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In Swaziland, where one in four adults is HIV positive and testing services are made available in a variety of locations, linking people who have been diagnosed with the virus to treatment in a timely manner is essential. HIV treatment not only reduces morbidity and mortality for people living with HIV (PLHIV), but also prevents new HIV infections because people who take their medications regularly are 90% less likely to transmit the virus to their sexual partners than PLHIV not on treatment.
However, global evidence suggests that as many as 70% of newly diagnosed HIV positive individuals never initiate anti-retroviral therapy (ART). With help from Alere, PSI’s Swaziland office - one of more than 50 around the world – is working to solve this problem.
In 2015, PSI realized we needed better approaches to support effective referrals and linkages for our clients testing positive for HIV. We reached out to our partner, Alere, for help. Through the Alere Fellows program, Dan De La Vega and Leanne Shearman dedicated three months of their time to analyze PSI’s work on linkages and referrals and make recommendations for improvement, using the work in Swaziland as a test case.
The result was a suite of tools and guidance documents that support both more standardized procedures and better use of data to focus resources. These include training for providers on motivational interviewing techniques to make post-test counseling sessions more effective, revised and improved standard operating procedures for HIV counselors and test sites, and cost and risk analysis for loss-to-follow-up.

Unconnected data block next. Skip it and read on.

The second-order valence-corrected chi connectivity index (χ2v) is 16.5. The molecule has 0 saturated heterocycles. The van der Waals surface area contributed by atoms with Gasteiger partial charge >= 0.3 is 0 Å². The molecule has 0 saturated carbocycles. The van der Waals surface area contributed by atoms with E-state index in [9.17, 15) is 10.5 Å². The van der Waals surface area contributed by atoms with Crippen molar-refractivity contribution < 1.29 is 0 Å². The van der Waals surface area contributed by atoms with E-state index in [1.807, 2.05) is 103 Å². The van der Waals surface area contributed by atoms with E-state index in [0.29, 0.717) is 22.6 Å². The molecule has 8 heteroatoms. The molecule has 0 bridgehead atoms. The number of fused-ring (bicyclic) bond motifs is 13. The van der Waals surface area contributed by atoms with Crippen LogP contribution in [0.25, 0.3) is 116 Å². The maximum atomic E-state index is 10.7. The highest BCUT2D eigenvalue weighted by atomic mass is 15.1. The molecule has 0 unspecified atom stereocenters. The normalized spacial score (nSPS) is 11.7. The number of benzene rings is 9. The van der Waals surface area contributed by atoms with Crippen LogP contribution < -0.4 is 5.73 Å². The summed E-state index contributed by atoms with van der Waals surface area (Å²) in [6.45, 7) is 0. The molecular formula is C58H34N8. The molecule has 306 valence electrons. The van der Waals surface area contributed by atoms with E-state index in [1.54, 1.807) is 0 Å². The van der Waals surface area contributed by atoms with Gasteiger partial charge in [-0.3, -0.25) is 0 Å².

With these new tools, PSI Swaziland revamped its approach to linking new positive clients with ART. They rolled out Dan and Leanne’s recommendations and added a few additional elements: they added “expert clients” – people living with HIV who are successfully taking ART and trained as peer supporters – to each of their HIV testing teams. Additionally, they offered client’s transport to their first clinic visits using outreach vehicles, which helped overcome a major barrier for many newly diagnosed PLHIV. As before, staff made follow-up telephone calls to ensure these clients were successfully enrolled into care.
As a result, the proportion of HIV positives successfully linked to care increased among female testers, from 69% to 85%, and among male testers, from 59% to 75%, between 2015 and 2016. These improvements translate directly into lives saved and infections prevented. Through its partnership with Alere, PSI Swaziland has accelerated the HIV response in one of the countries hardest hit by the epidemic.
But that’s not all. At PSI, we place tremendous value on our network and its ability to share information across the globe. We prioritize applying local knowledge to a larger global context and leveraging our learnings to maximize impact. We are sharing the tools and insights gained from our Alere Fellows widely across PSI’s technical and regional teams, so that they can apply and adapt them for use all over the world, amplifying the impact of this partnership and saving more lives.
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